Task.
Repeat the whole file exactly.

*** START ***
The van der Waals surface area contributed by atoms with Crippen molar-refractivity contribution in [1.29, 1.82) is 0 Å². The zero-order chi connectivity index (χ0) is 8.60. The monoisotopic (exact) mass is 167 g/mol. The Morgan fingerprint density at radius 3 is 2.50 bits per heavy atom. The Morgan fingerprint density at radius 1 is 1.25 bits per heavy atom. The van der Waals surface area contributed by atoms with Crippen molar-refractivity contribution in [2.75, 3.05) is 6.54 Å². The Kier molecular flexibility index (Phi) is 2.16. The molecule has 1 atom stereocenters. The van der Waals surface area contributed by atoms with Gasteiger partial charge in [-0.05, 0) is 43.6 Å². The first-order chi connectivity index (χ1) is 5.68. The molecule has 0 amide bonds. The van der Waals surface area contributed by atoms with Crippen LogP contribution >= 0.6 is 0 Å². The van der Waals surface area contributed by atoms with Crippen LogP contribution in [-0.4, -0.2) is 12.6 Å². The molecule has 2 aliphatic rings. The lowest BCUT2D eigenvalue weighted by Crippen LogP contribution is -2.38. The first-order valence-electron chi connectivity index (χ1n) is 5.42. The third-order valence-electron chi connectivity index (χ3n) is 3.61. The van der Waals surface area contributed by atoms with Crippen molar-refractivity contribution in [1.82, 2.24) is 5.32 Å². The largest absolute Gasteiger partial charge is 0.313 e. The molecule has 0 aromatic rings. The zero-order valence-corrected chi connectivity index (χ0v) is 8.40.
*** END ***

The van der Waals surface area contributed by atoms with Crippen molar-refractivity contribution in [1.29, 1.82) is 0 Å². The zero-order chi connectivity index (χ0) is 8.60. The monoisotopic (exact) mass is 167 g/mol. The Morgan fingerprint density at radius 3 is 2.50 bits per heavy atom. The Morgan fingerprint density at radius 1 is 1.25 bits per heavy atom. The van der Waals surface area contributed by atoms with Crippen molar-refractivity contribution in [2.75, 3.05) is 6.54 Å². The Kier molecular flexibility index (Phi) is 2.16. The molecule has 1 atom stereocenters. The van der Waals surface area contributed by atoms with Gasteiger partial charge in [-0.05, 0) is 43.6 Å². The first-order chi connectivity index (χ1) is 5.68. The molecule has 0 amide bonds. The van der Waals surface area contributed by atoms with Crippen LogP contribution >= 0.6 is 0 Å². The van der Waals surface area contributed by atoms with Crippen LogP contribution in [-0.4, -0.2) is 12.6 Å². The molecule has 2 aliphatic rings. The lowest BCUT2D eigenvalue weighted by Crippen LogP contribution is -2.38. The first-order valence-electron chi connectivity index (χ1n) is 5.42. The third-order valence-electron chi connectivity index (χ3n) is 3.61. The van der Waals surface area contributed by atoms with Crippen molar-refractivity contribution in [1.82, 2.24) is 5.32 Å². The largest absolute Gasteiger partial charge is 0.313 e. The molecule has 0 aromatic rings. The zero-order valence-corrected chi connectivity index (χ0v) is 8.40.